You’ve got to dig to dig it, you dig?
Shimon digs it.
So now, robots can do something mere mortals can’t improvise. Shimon the Jazz playing robot, can listen and improvise to any musician, not in any spectacularly impressive manner, but it can capture the tone structure, a basic idea of the artists composition, and work on it from there.
To get started, Shimon was programmed to master the technique of Thelonius Monk, the guy who invented Bebop and improvisational jazz. It’s within this model that Shimon works, and actually accompanied a pianist, Guy Hoffman on the Marimba, in a live stage performance, back in April.
Shimon, which is Hebrew for “He has Heard” , lives up to its name, quite literally. Gil Weinberg, Shimon’s creator and owner of Georgia Tech, whose company makes the app they used in video below (just gotta love the head bob!), says the effort was made to make people appreciate music more. Shimon hears what a musician plays, and then works out a piece of its own, or maybe just accompany the musician to a beat, whenever possible.
The algorithms which lie behind Shimon are complex, but based on probabilities determined by statistical models like, Hidden Markov Models (PDF File). Basically it means, Shimon studies the way a musician plays, and then works out the possibility of the next note. This helps him change the tempo or the structure any way he.I mean it wants.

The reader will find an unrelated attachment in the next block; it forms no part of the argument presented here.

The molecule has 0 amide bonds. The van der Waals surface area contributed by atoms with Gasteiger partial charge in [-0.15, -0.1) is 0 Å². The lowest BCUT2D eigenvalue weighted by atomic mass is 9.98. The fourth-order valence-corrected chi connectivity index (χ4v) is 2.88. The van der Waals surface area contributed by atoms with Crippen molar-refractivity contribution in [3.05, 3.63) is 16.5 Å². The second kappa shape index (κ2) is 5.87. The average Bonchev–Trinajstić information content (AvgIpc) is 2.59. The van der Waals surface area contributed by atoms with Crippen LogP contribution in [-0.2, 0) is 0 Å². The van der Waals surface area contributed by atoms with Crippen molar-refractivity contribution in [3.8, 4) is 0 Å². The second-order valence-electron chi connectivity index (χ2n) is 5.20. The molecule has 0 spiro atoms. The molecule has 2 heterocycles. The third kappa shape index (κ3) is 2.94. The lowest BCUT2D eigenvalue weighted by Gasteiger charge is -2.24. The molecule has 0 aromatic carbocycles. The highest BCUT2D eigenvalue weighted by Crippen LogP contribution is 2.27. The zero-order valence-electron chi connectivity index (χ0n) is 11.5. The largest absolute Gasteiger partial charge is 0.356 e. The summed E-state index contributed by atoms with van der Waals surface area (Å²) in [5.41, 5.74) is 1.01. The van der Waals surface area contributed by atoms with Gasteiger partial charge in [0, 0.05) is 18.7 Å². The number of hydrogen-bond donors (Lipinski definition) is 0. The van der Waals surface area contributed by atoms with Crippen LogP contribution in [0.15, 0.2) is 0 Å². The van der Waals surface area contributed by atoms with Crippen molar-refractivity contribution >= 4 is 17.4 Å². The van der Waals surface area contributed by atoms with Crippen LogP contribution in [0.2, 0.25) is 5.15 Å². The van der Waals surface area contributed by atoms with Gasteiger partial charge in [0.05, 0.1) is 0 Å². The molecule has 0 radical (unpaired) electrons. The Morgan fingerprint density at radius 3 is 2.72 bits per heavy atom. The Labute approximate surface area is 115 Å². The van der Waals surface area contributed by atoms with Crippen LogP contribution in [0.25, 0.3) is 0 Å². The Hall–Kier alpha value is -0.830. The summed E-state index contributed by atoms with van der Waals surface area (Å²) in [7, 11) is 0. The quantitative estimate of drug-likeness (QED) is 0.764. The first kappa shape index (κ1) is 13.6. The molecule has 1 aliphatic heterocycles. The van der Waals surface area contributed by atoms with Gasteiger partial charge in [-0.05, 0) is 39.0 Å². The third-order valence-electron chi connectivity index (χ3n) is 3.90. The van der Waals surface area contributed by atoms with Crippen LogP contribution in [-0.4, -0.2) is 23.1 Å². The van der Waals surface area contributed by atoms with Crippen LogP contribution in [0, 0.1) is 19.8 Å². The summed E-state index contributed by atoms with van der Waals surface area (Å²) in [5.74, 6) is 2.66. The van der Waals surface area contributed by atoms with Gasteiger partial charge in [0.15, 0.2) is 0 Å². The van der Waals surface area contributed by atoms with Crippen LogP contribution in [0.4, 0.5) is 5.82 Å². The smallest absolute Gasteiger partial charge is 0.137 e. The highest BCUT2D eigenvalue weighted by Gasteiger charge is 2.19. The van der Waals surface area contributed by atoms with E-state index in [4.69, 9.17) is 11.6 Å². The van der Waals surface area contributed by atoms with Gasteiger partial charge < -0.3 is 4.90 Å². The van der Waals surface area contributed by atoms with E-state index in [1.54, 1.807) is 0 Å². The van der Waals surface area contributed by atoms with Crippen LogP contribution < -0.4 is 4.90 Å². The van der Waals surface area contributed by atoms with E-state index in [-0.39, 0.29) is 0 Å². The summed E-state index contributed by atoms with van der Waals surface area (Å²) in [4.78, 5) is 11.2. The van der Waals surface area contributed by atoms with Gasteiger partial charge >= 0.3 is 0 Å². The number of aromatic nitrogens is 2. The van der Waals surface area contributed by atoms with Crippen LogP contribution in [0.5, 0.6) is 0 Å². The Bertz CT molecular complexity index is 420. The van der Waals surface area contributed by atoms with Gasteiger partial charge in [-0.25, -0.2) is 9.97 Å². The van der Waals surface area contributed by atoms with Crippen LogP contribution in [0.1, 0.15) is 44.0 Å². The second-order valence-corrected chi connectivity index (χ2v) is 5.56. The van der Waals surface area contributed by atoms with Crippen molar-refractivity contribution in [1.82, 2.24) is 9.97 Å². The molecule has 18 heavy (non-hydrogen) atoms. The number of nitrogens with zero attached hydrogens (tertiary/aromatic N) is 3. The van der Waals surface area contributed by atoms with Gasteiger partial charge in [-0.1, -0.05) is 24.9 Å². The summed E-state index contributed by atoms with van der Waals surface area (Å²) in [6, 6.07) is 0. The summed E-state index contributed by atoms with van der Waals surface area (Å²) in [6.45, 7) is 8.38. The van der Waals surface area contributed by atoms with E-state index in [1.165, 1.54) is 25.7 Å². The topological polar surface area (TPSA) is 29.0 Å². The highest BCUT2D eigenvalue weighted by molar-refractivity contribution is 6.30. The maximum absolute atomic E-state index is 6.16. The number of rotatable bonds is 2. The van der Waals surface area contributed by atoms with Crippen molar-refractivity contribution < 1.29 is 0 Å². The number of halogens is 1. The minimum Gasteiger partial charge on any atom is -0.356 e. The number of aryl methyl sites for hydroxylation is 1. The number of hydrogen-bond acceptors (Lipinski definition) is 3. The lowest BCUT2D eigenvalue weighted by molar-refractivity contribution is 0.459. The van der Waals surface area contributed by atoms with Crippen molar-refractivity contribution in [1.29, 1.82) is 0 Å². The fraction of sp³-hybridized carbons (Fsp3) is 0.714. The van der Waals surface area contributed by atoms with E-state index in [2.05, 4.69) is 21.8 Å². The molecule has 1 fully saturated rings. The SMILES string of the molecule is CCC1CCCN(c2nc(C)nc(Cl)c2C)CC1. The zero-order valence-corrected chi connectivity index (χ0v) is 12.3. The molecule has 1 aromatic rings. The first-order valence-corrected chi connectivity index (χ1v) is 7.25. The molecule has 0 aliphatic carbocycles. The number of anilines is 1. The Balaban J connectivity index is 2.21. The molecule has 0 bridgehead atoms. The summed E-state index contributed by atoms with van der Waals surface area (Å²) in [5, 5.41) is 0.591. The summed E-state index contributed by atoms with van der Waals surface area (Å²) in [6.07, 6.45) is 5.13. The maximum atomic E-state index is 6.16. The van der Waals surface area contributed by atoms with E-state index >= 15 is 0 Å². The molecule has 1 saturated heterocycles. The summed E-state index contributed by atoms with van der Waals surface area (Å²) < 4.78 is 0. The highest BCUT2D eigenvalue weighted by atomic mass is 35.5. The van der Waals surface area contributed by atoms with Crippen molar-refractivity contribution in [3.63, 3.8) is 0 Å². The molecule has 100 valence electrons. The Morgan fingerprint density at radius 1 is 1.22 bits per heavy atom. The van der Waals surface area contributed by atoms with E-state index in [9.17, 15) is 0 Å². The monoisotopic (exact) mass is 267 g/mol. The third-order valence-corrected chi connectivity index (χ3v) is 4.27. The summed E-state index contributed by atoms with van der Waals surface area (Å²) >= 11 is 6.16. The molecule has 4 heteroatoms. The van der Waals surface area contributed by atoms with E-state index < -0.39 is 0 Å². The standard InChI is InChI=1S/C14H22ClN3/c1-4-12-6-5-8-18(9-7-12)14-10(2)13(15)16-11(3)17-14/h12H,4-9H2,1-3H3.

Recently, in a performance billed as the first intercontinental musical interplay of its kind, people from Japan (that’s new. usually it’s the Japanese with the robots) performed little compositions on their iPhones, using ZooZbeat, and Shimon jammed right with them on the marimba, from its home in Georgia.
Though this huge leap in AI has to be appreciated, Shimon seems to be relying on mathematical models a bit too much, not true improvisation. It’s definitely no match for the sheer unpredictability of the human senses. Don’t expect Shimon to start playing exactly like Thelonius, yet.
So is the musical apocalypse upon us? Are musicians, already suffering from the crushing loss of royalties, now have to compete with a musician who isn’t even human, and can probably churn out more albums each year? Well, not now . . . maybe 20 years later.